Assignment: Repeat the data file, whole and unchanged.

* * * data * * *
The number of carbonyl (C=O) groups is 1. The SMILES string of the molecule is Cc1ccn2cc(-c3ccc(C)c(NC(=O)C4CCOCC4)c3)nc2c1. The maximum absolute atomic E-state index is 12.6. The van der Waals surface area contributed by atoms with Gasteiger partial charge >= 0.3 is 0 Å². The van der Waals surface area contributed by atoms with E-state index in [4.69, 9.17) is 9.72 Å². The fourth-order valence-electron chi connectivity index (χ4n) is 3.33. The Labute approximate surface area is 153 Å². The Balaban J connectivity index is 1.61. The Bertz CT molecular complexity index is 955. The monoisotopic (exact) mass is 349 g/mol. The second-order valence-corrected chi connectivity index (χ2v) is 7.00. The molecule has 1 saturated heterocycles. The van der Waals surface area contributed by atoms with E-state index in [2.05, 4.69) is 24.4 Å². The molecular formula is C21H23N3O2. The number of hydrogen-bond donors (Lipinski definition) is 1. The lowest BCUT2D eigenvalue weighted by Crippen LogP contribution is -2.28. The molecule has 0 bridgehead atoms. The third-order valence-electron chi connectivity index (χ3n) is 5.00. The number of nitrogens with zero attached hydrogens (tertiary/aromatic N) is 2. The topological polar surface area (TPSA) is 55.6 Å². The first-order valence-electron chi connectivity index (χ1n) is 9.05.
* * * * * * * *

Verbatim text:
The number of carbonyl (C=O) groups is 1. The SMILES string of the molecule is Cc1ccn2cc(-c3ccc(C)c(NC(=O)C4CCOCC4)c3)nc2c1. The maximum absolute atomic E-state index is 12.6. The van der Waals surface area contributed by atoms with Gasteiger partial charge >= 0.3 is 0 Å². The van der Waals surface area contributed by atoms with E-state index in [4.69, 9.17) is 9.72 Å². The fourth-order valence-electron chi connectivity index (χ4n) is 3.33. The Labute approximate surface area is 153 Å². The Balaban J connectivity index is 1.61. The Bertz CT molecular complexity index is 955. The monoisotopic (exact) mass is 349 g/mol. The second-order valence-corrected chi connectivity index (χ2v) is 7.00. The molecule has 1 saturated heterocycles. The van der Waals surface area contributed by atoms with E-state index in [2.05, 4.69) is 24.4 Å². The molecular formula is C21H23N3O2. The number of hydrogen-bond donors (Lipinski definition) is 1. The lowest BCUT2D eigenvalue weighted by Crippen LogP contribution is -2.28. The molecule has 0 bridgehead atoms. The third-order valence-electron chi connectivity index (χ3n) is 5.00. The number of nitrogens with zero attached hydrogens (tertiary/aromatic N) is 2. The topological polar surface area (TPSA) is 55.6 Å². The first-order valence-electron chi connectivity index (χ1n) is 9.05.